the chances of getting higher prices for well-managed common areas of any condominium are better and more effective that condominiums with poor [sic] managed common areas, the corporation activity is a profit venture making [sic].[7] From the denial of the protest, the Corporation filed an Appeal with the Regional Trial Court (RTC) of Makati.[8] On 1 March 2000, the Makati RTC Branch 57 rendered a Decision[9] dismissing the appeal for lack of merit. Accepting the premise laid by the City Treasurer, the RTC acknowledged, in sadly risible language: Herein appellant, to defray the improvements and beautification of the common areas, collect [sic] assessments from its members. Its end view is to get appreciate living rules for the unit owners [sic], to give an impression to outsides [sic] of the quality of service the condominium offers, so as to allow present owners to command better prices in the event of sale.[10] With this, the RTC concluded that the activities of the Corporation fell squarely under the definition of business under Section 13(b) of the Local Government Code, and thus subject to local business taxation.[11] From this Decision of the RTC, the Corporation filed a Petition for Review under Rule 42 of the Rules of Civil Procedure with the Court of Appeals. Initially, the petition was dismissed outright[12] on the ground that only decisions of the RTC brought on appeal from a first level court could be elevated for review under the mode of review prescribed under Rule 42.[13]However, the Corporation pointed out in its Motion for Reconsideration that under Section 195 of the Local Government Code, the remedy of the taxpayer on the denial of the protest filed with the local treasurer is to appeal the denial with the court of competent jurisdiction.[14] Persuaded by this contention, the Court of Appeals reinstated the petition.[15]

On 7 June 2002, the Court of Appeals Special Sixteenth Division rendered the Decision[16] now assailed before this Court. The appellate court reversed the RTC and declared that the Corporation was not liable to pay business taxes to the City of Makati.[17] In doing so, the Court of Appeals delved into jurisprudential definitions of profit,[18] and concluded that the Corporation was not engaged in profit. For one, it was held that the very statutory concept of a condominium corporation showed that it was not a juridical entity intended to make profit, as its sole purpose was to hold title to the common areas in the condominium and to maintain the condominium.[19] The Court of Appeals likewise cited provisions from the Corporations Amended Articles of Incorporation and Amended By-Laws that, to its estimation, established that the Corporation was not engaged in business and the assessment collected from unit owners limited to those necessary to defray the expenses in the maintenance of the common areas and management the condominium.[20]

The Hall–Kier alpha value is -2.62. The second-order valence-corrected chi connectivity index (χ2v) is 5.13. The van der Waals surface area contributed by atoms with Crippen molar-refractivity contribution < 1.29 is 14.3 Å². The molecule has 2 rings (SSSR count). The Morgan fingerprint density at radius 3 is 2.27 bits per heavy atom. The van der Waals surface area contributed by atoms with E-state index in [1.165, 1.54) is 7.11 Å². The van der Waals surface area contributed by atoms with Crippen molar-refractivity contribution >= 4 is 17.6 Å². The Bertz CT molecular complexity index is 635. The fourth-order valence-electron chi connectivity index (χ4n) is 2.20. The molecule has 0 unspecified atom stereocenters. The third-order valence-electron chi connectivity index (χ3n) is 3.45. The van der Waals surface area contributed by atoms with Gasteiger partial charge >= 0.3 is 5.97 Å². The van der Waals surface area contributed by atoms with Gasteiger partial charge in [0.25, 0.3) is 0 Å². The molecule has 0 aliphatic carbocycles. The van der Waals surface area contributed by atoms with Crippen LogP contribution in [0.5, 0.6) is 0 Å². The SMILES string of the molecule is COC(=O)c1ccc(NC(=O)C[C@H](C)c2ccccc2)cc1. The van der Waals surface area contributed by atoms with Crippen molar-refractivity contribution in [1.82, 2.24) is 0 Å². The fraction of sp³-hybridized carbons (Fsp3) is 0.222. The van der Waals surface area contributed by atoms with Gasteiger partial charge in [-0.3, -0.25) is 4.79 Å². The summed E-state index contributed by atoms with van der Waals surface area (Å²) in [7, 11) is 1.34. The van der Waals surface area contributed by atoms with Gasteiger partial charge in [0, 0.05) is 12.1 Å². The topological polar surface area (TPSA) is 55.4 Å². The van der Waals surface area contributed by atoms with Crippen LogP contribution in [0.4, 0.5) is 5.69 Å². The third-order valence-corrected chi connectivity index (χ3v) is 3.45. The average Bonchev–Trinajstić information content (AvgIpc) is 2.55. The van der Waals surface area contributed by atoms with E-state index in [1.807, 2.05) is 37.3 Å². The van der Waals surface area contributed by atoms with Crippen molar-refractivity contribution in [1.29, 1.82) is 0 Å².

Upon denial of her Motion for Reconsideration,[21] the City Treasurer elevated the present Petition for Review under Rule 45. It is argued that the Corporation is engaged in business, for the dues collected from the different unit owners is utilized towards the beautification and maintenance of the Condominium, resulting in full appreciative living values for the condominium units which would command better market prices should they be sold in the future. The City Treasurer likewise avers that the rationale for business taxes is not on the income received or profit earned by the business, but the privilege to engage in business. The fact that the Corporation is empowered to acquire, own, hold, enjoy, lease, operate and maintain, and to convey sell, transfer or otherwise dispose of real or personal property allegedly qualifies as incident to the fact of [the Corporations] act of engaging in business.[22] The City Treasurer also claims that the Corporation had filed the wrong mode of appeal before the Court of Appeals when the latter filed its Petition for Review under Rule 42. It is reasoned that the decision of the Makati RTC was rendered in the exercise of original jurisdiction, it being the first court which took cognizance of the case. Accordingly, with the Corporation having pursued an erroneous mode of appeal, the RTC Decision is deemed to have become final and executory. First, we dispose of the procedural issue, which essentially boils down to whether the RTC, in deciding an appeal taken from a denial of a protest by a local treasurer under Section 195 of the Local Government Code, exercises original jurisdiction or appellate jurisdiction. The question assumes a measure of importance to this petition, for the adoption of the position of the City Treasurer that the mode of review of the decision taken by the RTC is governed by Rule 41 of the Rules of Civil Procedure means that the decision of the RTC would have long become final and executory by reason of the failure of the Corporation to file a notice of appeal.[23] There are discernible conflicting views on the issue. The first, as expressed by the Court of Appeals, holds that the RTC, in reviewing denials of protests by local treasurers, exercises appellate jurisdiction. This position is anchored on the language of Section 195 of the Local Government Code which states that the remedy of the taxpayer whose protest is denied by the local treasurer is to appeal with the court of competent jurisdiction.[24] Apparently though, the Local Government Code does not elaborate on how such appeal should be undertaken. The other view, as maintained by the City Treasurer, is that the jurisdiction exercised by the RTC is original in character. This is the first time that the position has been presented to the court for adjudication. Still, this argument does find jurisprudential mooring in our ruling in Garcia v. De Jesus,[25] where the Court proffered the following distinction between original jurisdiction and appellate jurisdiction: Original jurisdiction is the power of the Court to take judicial cognizance of a case instituted for judicial action for the first time under conditions provided by law. Appellate jurisdiction is the authority of a Court higher in rank to re-examine the final order or judgment of a lower Court which tried the case now elevated for judicial review.[26]